on August 11, 2013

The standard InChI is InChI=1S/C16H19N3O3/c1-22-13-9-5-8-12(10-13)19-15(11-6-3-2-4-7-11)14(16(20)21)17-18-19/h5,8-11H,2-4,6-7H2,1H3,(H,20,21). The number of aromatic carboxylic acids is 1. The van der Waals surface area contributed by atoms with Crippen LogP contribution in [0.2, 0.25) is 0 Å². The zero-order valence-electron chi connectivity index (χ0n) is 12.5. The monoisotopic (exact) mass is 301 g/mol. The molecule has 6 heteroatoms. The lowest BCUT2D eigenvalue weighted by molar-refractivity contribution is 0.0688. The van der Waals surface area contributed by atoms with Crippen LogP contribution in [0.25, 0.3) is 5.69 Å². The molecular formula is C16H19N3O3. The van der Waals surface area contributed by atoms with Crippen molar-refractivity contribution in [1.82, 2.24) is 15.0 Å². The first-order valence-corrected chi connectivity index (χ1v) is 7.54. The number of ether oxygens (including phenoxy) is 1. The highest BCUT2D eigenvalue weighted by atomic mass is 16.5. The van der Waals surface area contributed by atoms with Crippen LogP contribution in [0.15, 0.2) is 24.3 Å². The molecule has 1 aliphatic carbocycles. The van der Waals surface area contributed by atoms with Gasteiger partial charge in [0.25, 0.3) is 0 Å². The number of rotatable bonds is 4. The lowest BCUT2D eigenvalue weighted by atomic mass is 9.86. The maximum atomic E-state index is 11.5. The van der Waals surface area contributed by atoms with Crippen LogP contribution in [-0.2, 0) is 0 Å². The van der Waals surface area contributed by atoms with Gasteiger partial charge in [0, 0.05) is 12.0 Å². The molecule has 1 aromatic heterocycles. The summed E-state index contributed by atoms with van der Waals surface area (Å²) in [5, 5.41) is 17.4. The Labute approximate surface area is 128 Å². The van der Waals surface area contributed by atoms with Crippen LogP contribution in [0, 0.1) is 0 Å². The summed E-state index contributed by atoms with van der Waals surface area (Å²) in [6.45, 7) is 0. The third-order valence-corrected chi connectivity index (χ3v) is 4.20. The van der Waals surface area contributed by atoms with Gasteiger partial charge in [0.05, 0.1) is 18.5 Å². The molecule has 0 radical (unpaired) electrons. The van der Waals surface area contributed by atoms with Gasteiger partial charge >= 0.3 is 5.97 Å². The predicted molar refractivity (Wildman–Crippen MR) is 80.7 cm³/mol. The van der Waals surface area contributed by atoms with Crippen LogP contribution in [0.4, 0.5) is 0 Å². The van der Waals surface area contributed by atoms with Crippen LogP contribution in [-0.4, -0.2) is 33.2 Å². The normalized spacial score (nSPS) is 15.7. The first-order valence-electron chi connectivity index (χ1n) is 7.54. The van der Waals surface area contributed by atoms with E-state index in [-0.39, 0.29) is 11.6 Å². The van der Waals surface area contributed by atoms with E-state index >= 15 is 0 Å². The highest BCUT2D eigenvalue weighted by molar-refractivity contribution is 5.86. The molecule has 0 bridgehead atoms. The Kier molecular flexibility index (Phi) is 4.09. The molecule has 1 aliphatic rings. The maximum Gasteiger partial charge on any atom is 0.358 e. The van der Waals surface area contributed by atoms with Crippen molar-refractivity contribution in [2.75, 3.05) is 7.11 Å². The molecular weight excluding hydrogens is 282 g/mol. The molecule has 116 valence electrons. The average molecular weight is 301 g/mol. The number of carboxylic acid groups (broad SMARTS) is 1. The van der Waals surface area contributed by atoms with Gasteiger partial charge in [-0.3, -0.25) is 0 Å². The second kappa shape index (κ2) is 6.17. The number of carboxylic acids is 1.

Open Daily: 10am to 5pm (Fridays until 8.30pm). Admission: FREENearest Tubes: Holborn (Central & Piccadilly Line), Tottenham Court Road (Central and Northern Line), Goodge Street (Northern Line) and Russell Square (Piccadilly Line). There are about twenty different bus routes that come through the roads neighbouring the museum, where you will also find cycle racks and ‘Boris Bikes’. The Times newspaper recently claimed this was the second best museum in the world (after the Smithsonian in Washington, USA) and whist I have not visited all the museums on the list (or even all the museums in London, I do think this museum gives many of them a run for their money. But, as it is free to go in, it won’t cost you any money! It would be impossible to see everything currently exhibited in a day, and I would recommend breaking the day up into manageable chunks, that fit in with your own time and interests. Saying that, I last turned up on a Friday evening and ‘winged it’, but this may mean museum fatigue could set in before you have got to your favourite parts. One area that is always popular, especially with school parties, is the Egyptology section (best avoided during the day, during term-time) and there is a very good range of mummies and coffins. The Ancient Greece and Rome section is also quite vast. I picked up a free map and used their suggested eleven highlights as a guideline route around the museum. Not all of their highlights were my highlights, but the route took me round much of the museum, including some of the less visited galleries, which I enjoyed. For me, highlights included an ivory plaque depicting a lioness eating a boy from Ancient Levant (the western part of the present Middle East), a 1901 Tiffany cash register, Chinese porcelain dragons, an Easter Island statue and virtually the entire African collection. This really is just touching the surface of everything the museum has to offer.I’ll be the first to admit that the layout isn’t always cohesive and can sometimes be confusing, so I recommend comfy shoes! There are lifts so the entire museum can be accessible, and support for the visually impaired is also available. Families are encouraged with special activities available from the family desk and free kids meals (when an adult eats) in one of the cafes. There are several eating options from a sit down served meal, to kiosks selling drinks and snacks, both in the museum and in its grounds. There is also a large gift shop in the Great Court.A visit to the British museum is well worth doing, as there is so much to see, but the sheer vastness of the collection can be overwhelming, so I recommend choosing a few sections of interest at a time, but allow some additional time for new discoveries.
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